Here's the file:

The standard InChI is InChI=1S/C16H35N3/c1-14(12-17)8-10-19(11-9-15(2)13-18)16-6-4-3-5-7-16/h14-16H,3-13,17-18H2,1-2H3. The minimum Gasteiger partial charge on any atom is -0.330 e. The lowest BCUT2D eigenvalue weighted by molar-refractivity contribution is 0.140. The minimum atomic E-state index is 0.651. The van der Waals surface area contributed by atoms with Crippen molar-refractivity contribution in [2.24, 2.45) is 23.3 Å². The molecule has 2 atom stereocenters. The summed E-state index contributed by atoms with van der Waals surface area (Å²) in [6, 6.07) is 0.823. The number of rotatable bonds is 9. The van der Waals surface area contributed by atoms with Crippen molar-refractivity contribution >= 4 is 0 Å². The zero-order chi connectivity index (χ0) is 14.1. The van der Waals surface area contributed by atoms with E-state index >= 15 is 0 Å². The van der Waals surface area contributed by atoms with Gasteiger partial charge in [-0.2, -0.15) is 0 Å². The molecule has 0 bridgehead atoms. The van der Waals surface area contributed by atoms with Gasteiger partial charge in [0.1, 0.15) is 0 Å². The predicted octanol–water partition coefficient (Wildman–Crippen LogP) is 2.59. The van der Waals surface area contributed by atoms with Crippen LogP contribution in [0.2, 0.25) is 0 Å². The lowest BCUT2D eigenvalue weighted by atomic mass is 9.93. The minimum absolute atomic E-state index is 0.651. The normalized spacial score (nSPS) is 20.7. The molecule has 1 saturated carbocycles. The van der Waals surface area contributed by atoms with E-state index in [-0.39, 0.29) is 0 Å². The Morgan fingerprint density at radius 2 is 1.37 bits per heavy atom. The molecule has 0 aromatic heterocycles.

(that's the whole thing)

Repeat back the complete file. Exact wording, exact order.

The standard InChI is InChI=1S/C16H35N3/c1-14(12-17)8-10-19(11-9-15(2)13-18)16-6-4-3-5-7-16/h14-16H,3-13,17-18H2,1-2H3. The minimum Gasteiger partial charge on any atom is -0.330 e. The lowest BCUT2D eigenvalue weighted by molar-refractivity contribution is 0.140. The minimum atomic E-state index is 0.651. The van der Waals surface area contributed by atoms with Crippen molar-refractivity contribution in [2.24, 2.45) is 23.3 Å². The molecule has 2 atom stereocenters. The summed E-state index contributed by atoms with van der Waals surface area (Å²) in [6, 6.07) is 0.823. The number of rotatable bonds is 9. The van der Waals surface area contributed by atoms with Crippen molar-refractivity contribution >= 4 is 0 Å². The zero-order chi connectivity index (χ0) is 14.1. The van der Waals surface area contributed by atoms with E-state index >= 15 is 0 Å². The van der Waals surface area contributed by atoms with Gasteiger partial charge in [-0.2, -0.15) is 0 Å². The molecule has 0 bridgehead atoms. The van der Waals surface area contributed by atoms with Gasteiger partial charge in [0.1, 0.15) is 0 Å². The predicted octanol–water partition coefficient (Wildman–Crippen LogP) is 2.59. The van der Waals surface area contributed by atoms with Crippen LogP contribution in [0.2, 0.25) is 0 Å². The lowest BCUT2D eigenvalue weighted by atomic mass is 9.93. The minimum absolute atomic E-state index is 0.651. The normalized spacial score (nSPS) is 20.7. The molecule has 1 saturated carbocycles. The van der Waals surface area contributed by atoms with E-state index in [-0.39, 0.29) is 0 Å². The Morgan fingerprint density at radius 2 is 1.37 bits per heavy atom. The molecule has 0 aromatic heterocycles.